The Delaware River is a major river in United States that originates in New York’s Catskill Mountains and flows for 674 km before reaching the Atlantic Ocean close to Delaware’s Cape Henlopen and New Jersey’s Cape May. The river actually rises in two branches and drains an area of 35,070 sq.km, in the four US States: Delaware, New York, Pennsylvania and New Jersey. The tide-water meets the waters of the Delaware River close to the meeting point of the borough of Morrisville in Pennsylvania and the capital city of Trenton in New Jersey. The waters of the river drain into the Atlantic Ocean at Delaware Bay and excluding the Bay, the length of the river with its two branches is about 624 kilometers. Remarkably, the Delaware River is recognized by America’s Great Waters Coalition as one of the nineteen “Great Waters”.
Course Of The Delaware River
Also referred to as the Mohawk Branch, the 140km long West Branch of the Delaware River rises at an elevation of 575m close to Mount Jefferson. The river then flows in a deep trough through the plateau in the southwest direction and enters the Delaware County passing through the towns of Delhi and Stamford. In the southwestern part of Delaware County, the river flows in the southwest direction in a winding course through the Catskill Mountains. An important aspect of this West Branch of the Delaware River is that it forms the Cannonsville Reservoir which began serving New York City in 1964. After flowing over halfway through the reservoir, the river water then flows through a 71km long tunnel in the town of Tompkins and reaches the 137km Delaware Aqueduct. In Deposit town, the West Branch flows parallel to the New York State Route 17.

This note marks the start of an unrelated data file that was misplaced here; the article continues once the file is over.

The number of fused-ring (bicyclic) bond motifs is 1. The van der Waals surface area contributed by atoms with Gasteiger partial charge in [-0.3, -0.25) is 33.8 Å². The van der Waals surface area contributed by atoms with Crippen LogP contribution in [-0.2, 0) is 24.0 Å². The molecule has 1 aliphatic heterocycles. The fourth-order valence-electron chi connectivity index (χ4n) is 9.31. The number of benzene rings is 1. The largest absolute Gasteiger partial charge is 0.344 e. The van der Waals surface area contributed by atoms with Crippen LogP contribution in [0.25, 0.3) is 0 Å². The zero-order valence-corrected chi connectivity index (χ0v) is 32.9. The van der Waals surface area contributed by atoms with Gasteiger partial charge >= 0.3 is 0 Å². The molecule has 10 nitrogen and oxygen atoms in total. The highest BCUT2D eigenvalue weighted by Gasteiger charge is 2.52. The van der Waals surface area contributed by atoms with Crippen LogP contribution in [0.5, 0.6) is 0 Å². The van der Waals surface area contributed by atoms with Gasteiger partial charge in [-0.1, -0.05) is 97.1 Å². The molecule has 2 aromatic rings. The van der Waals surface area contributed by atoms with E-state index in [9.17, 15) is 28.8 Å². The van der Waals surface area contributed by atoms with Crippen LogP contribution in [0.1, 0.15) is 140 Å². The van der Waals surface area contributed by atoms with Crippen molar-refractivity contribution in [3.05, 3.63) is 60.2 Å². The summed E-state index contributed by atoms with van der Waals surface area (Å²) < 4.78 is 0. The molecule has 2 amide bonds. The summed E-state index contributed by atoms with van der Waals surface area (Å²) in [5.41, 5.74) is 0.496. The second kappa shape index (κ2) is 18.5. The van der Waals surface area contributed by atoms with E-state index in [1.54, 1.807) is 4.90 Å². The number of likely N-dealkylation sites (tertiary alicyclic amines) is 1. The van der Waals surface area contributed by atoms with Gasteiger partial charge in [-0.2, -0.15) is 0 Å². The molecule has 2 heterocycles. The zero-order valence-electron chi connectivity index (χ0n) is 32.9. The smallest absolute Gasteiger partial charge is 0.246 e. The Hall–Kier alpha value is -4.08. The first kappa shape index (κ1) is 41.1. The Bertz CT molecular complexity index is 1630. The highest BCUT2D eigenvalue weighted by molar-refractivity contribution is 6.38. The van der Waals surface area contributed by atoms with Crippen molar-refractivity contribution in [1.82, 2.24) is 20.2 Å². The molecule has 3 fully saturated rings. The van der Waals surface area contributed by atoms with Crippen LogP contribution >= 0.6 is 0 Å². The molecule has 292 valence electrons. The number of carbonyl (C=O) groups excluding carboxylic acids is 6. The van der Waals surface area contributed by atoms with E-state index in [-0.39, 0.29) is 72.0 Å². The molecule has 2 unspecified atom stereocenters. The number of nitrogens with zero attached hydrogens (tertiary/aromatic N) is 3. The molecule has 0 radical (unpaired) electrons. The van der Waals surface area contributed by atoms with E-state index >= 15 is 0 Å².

The 121km long East Branch of the Delaware River rises from a small pond in the southern part of the Grand Gorge hamlet in the Roxbury town. The river then flows in the southwest direction and creates the Pepacton Reservoir which is the largest reservoir that supplies the New York City. In the southern part of the village of Hancock, the East Branch joins with the West Branch to form the main Delaware River. The Delaware River then flows between the northern part of Pennsylvania’s Poconos Mountains to the lower shale beds in the northern part of the Catskills Mountains. The Delaware River flows in the southeast direction and reaches the Shawangunk Mountains and the city of Port Jervis. From Port Jervis, the river is deflected into the Minisink Valley, where it flows in a bed of glacial till. The river then flows between Philadelphia and New Jersey until it becomes a broad inlet of sea, entering the Delaware Bay. Some of the major tributaries of the Delaware River include Pequest River, Musconetcong River, Christina River, Lehigh River, etc.